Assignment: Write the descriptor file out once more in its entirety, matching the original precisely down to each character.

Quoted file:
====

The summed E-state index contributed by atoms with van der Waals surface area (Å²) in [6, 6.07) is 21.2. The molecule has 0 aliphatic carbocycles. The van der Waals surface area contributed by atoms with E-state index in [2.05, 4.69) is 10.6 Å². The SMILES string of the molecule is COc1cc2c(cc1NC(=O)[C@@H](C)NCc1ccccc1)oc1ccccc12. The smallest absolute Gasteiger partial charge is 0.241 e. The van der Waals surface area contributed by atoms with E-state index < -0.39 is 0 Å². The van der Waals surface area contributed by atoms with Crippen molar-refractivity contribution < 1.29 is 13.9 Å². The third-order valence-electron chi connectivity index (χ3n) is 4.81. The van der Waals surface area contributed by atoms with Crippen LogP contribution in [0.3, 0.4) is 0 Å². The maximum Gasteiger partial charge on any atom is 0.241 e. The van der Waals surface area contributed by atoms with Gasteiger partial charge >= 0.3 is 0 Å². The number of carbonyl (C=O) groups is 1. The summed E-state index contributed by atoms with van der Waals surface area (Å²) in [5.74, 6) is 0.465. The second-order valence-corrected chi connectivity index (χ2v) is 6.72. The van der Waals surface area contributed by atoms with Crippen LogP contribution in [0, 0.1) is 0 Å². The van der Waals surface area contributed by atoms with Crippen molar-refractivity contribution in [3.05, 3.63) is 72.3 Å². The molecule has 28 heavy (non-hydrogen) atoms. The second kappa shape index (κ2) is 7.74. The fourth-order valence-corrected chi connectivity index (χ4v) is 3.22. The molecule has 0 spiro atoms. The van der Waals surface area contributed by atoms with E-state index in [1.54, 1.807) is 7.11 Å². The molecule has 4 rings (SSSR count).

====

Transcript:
The summed E-state index contributed by atoms with van der Waals surface area (Å²) in [6, 6.07) is 21.2. The molecule has 0 aliphatic carbocycles. The van der Waals surface area contributed by atoms with E-state index in [2.05, 4.69) is 10.6 Å². The SMILES string of the molecule is COc1cc2c(cc1NC(=O)[C@@H](C)NCc1ccccc1)oc1ccccc12. The smallest absolute Gasteiger partial charge is 0.241 e. The van der Waals surface area contributed by atoms with E-state index < -0.39 is 0 Å². The van der Waals surface area contributed by atoms with Crippen molar-refractivity contribution < 1.29 is 13.9 Å². The third-order valence-electron chi connectivity index (χ3n) is 4.81. The van der Waals surface area contributed by atoms with Crippen LogP contribution in [0.3, 0.4) is 0 Å². The maximum Gasteiger partial charge on any atom is 0.241 e. The van der Waals surface area contributed by atoms with Gasteiger partial charge >= 0.3 is 0 Å². The number of carbonyl (C=O) groups is 1. The summed E-state index contributed by atoms with van der Waals surface area (Å²) in [5.74, 6) is 0.465. The second-order valence-corrected chi connectivity index (χ2v) is 6.72. The van der Waals surface area contributed by atoms with Crippen LogP contribution in [0, 0.1) is 0 Å². The van der Waals surface area contributed by atoms with Crippen molar-refractivity contribution in [3.05, 3.63) is 72.3 Å². The molecule has 28 heavy (non-hydrogen) atoms. The second kappa shape index (κ2) is 7.74. The fourth-order valence-corrected chi connectivity index (χ4v) is 3.22. The molecule has 0 spiro atoms. The van der Waals surface area contributed by atoms with E-state index in [1.54, 1.807) is 7.11 Å². The molecule has 4 rings (SSSR count).